(CNN) -- Who's the CEO of Coca-Cola?
How about General Motors? General Electric? General Mills?
Got nothing? Well, try this: Who's the guy in the black mock turtleneck who runs Apple? Or the richest man in the United States, who started Microsoft before turning to a life of philanthropy?
If you're like us, Steve Jobs and Bill Gates weren't tough to figure out. (Sorry, Muhtar Kent, Daniel Akerson, Jeff Immelt and Ken Powell; most people would have a tough time picking you out of a lineup.)
In ways that aren't usually so pronounced in other industries, the technology world tends to revolve around its leaders.
Whether it's internationally known icons like Gates and Jobs or the 20-something head of an indie internet startup, the people who run consumer technology companies are usually a visible and crucial part of their brands.
Often, they become nearly as familiar to their customers as they are to the people who work for them, which is rare in other industries.
"I think it's part of the technology culture to have iconic leaders," said Robert Hohman, co-founder and CEO of Glassdoor, a job-review site that ranks CEOs based on employee reviews. "It really is just kind of baked into the culture."
One of those iconic leaders, Facebook CEO Mark Zuckerberg, will be catapulted to a new level of fame this week with the release of "The Social Network," a fictionalized version of the Facebook story.
Along with the movie, which casts Zuckerberg in a negative light, a high-profile (and conveniently timed) $100 million donation to schools in New Jersey is sure to further link the massively popular networking site to its creator -- for better or for worse.
Hohman knows a little about high-profile tech CEOs. He worked for Microsoft under Gates before launching a site of his own.
He said that, in the technology world, it takes more than a pencil-pusher or number-cruncher to make a splash.
"Often, successful companies in tech are successful because they're highly innovative," he said. "Innovation is hard. Innovation often takes a really strong leader who is capable of seeing a vision and guiding a large and complex company toward that vision."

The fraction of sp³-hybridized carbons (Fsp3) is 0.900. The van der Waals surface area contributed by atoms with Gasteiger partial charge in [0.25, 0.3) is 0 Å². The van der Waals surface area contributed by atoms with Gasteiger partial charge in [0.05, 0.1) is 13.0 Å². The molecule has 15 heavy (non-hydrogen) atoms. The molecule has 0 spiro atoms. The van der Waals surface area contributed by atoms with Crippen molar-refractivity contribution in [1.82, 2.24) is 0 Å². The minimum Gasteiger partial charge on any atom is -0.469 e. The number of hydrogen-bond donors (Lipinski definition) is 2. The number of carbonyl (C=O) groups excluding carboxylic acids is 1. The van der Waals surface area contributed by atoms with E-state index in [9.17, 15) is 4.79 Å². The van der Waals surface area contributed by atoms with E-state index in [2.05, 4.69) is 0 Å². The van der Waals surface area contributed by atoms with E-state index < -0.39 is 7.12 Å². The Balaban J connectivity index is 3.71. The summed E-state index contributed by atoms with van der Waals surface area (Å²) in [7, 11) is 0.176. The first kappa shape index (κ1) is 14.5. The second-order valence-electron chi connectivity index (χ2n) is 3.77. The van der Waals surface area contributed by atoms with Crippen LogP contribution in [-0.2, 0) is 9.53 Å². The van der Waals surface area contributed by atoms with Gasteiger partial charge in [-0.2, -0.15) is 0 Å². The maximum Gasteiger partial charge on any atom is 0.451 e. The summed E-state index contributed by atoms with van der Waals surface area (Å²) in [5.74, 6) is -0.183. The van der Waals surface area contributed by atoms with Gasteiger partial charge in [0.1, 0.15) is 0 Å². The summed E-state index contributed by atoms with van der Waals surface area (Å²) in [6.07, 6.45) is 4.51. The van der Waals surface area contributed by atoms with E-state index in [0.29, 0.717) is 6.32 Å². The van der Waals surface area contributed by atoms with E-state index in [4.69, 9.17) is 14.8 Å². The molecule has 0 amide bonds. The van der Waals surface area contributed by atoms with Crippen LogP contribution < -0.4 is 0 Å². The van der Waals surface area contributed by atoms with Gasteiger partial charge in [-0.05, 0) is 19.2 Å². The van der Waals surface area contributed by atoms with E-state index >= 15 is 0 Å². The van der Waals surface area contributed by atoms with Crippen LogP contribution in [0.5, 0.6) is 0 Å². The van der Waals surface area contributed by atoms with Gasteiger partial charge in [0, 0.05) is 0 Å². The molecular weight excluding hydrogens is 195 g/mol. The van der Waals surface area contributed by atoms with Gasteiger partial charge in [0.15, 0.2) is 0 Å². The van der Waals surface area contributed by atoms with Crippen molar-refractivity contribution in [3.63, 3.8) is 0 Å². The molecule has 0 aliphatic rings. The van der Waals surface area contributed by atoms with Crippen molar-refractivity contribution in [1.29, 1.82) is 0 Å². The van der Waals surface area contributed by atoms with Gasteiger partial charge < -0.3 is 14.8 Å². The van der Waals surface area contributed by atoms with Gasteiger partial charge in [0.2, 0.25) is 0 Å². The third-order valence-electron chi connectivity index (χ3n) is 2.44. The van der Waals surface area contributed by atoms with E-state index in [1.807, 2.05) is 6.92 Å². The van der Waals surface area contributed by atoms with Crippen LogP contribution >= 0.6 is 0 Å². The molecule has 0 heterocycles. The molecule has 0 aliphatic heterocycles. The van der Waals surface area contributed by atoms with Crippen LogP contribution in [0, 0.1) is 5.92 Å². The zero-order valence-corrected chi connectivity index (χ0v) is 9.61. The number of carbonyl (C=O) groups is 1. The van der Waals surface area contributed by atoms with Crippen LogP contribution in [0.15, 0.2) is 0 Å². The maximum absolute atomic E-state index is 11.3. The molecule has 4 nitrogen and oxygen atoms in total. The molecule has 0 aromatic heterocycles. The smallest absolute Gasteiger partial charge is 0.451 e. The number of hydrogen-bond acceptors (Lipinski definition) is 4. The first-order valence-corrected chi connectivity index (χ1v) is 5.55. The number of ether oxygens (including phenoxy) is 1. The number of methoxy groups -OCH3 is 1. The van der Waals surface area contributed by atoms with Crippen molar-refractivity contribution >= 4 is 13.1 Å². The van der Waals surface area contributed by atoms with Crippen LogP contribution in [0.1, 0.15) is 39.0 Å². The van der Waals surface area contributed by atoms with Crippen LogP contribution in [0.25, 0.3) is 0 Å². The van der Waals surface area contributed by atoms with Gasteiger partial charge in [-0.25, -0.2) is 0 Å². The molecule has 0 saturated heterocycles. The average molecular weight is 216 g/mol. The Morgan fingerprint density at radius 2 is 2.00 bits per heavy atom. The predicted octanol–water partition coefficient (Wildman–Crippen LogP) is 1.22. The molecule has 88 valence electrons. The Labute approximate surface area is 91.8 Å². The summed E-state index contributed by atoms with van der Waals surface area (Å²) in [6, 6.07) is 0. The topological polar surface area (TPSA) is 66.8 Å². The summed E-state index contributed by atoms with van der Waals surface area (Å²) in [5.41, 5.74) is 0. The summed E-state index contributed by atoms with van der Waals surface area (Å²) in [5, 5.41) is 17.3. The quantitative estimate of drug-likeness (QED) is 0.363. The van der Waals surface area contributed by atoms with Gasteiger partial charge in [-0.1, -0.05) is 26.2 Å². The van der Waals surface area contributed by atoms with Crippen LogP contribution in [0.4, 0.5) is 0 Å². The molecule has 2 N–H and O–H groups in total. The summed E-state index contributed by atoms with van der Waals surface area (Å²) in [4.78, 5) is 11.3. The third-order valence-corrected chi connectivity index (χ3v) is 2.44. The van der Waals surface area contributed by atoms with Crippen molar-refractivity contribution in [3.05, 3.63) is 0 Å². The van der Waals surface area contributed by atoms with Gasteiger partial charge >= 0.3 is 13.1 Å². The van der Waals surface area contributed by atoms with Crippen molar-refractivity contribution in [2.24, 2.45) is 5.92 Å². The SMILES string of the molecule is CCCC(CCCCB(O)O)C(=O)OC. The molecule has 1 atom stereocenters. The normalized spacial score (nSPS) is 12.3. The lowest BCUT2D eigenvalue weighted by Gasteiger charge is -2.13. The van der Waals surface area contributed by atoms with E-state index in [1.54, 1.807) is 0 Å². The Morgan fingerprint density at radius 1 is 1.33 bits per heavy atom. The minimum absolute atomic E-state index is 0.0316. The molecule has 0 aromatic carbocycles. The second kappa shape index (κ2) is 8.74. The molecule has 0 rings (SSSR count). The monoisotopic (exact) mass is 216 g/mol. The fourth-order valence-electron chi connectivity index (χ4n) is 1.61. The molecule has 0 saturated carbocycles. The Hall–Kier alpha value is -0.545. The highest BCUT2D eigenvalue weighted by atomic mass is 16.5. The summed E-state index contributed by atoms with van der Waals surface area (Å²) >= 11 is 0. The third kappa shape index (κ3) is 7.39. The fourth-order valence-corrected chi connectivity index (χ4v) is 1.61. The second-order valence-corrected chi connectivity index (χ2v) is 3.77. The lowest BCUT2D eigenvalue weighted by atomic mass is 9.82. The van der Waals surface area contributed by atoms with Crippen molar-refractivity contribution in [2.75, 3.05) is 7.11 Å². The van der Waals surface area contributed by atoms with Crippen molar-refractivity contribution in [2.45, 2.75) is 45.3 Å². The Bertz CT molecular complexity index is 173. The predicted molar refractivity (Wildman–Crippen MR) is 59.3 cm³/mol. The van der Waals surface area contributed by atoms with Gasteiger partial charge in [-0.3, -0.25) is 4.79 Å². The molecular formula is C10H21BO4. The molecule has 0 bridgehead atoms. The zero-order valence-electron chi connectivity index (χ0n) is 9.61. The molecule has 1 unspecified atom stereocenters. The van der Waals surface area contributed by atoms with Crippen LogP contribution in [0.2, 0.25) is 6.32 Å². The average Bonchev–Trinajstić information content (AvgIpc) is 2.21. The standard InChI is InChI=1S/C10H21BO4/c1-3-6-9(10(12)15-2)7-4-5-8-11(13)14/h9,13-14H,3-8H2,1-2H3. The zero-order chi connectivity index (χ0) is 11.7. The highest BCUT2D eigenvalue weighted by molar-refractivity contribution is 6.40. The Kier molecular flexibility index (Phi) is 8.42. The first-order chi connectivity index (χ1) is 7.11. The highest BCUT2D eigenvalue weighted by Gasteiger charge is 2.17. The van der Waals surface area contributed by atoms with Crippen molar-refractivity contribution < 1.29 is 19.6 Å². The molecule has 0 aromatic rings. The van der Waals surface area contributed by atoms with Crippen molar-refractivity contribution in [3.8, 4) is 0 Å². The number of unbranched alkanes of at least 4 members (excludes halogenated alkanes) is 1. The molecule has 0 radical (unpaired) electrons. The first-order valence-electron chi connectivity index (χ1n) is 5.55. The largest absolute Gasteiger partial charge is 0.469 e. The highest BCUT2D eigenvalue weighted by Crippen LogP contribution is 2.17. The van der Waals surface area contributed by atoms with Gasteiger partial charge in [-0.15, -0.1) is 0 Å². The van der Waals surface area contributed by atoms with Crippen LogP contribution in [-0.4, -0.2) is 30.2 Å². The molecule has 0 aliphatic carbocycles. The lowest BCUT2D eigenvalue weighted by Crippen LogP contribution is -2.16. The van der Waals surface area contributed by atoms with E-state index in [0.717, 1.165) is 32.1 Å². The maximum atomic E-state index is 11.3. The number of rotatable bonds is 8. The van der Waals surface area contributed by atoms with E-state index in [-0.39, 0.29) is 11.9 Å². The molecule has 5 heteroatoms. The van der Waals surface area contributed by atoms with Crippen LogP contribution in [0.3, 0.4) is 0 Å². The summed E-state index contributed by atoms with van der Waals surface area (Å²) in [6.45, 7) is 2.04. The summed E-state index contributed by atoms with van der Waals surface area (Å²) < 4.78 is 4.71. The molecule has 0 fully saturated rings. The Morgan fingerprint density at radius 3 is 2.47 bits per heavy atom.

Although other industries can sometimes afford "caretaker CEOs," it's virtually impossible to successfully stand pat in the tech world, Hohman said.
In other industries, "it might be OK to change direction over the course of five years," he said. "In technology, those five years might be compressed into five months. Because of that, you need that strength of character."
In an online environment where opinions and ideas flow at hyper-speed, customer loyalty to tech brands can be fierce.
You're a Mac or a PC. You love your iPhone and make fun of people with BlackBerrys. Or you love your Google-powered Android phone and make fun of people with iPhones.
The personalities behind those brands are inevitably part of the the battle.
"Some of the most successful tech companies have marketed and positioned their products as life-changing innovations," said Hugh Forrest, director of the South by Southwest Interactive festival in Austin, Texas, an annual event where hip new tech personalities try to make names for themselves. "If so, is it any wonder that the CEOs of these companies are seen as rock stars?"
Without rock-star status, how else to explain the waves Jobs causes on the internet every time he answers a customer's e-mail? Or for that matter the fact that people, including several mainstream news organizations, jumped on reports that he might secretly be a ninja?
And not only is Zuckerberg is the subject of a movie; how many Fortune 500 CEOs can also claim to be the star of a comic book?
If their employees' opinions are any guide, the tech bosses who are the most high-profile and innovative tend to fare better than their more tame contemporaries.
On Glassdoor, the site where employees rate their bosses, 97 percent of Apple employees approved of Jobs, Google's Eric Schmidt got a thumbs-up 96 percent of the time, and Zuckerberg was approved of by 95 percent of the Facebook employees who responded.
In contrast, Steve Ballmer, in the unenviable position of following Gates as Microsoft's CEO, scored a 51 percent, Yahoo's Carol Bartz had 53 percent approval, and Interactive Corp's Barry Diller hobbled in at 31 percent.
"What happens is that there is an unmatched kind of enthusiasm and excitement that comes from a leader that paints a clear vision and then lets you chase it," Hohman said. "These guys, Jobs, Gates, Zuckerberg, Schmidt -- there's a clear vision, and they're saying, 'Go get it, guys.' "
Forrest, who has hosted many of the tech world's biggest names at the annual festival, predicted that their cultural relevance might not be fading any time soon.
"I imagine we think about Steve Jobs today the way our grandparents thought about Henry Ford 90 years ago," he said.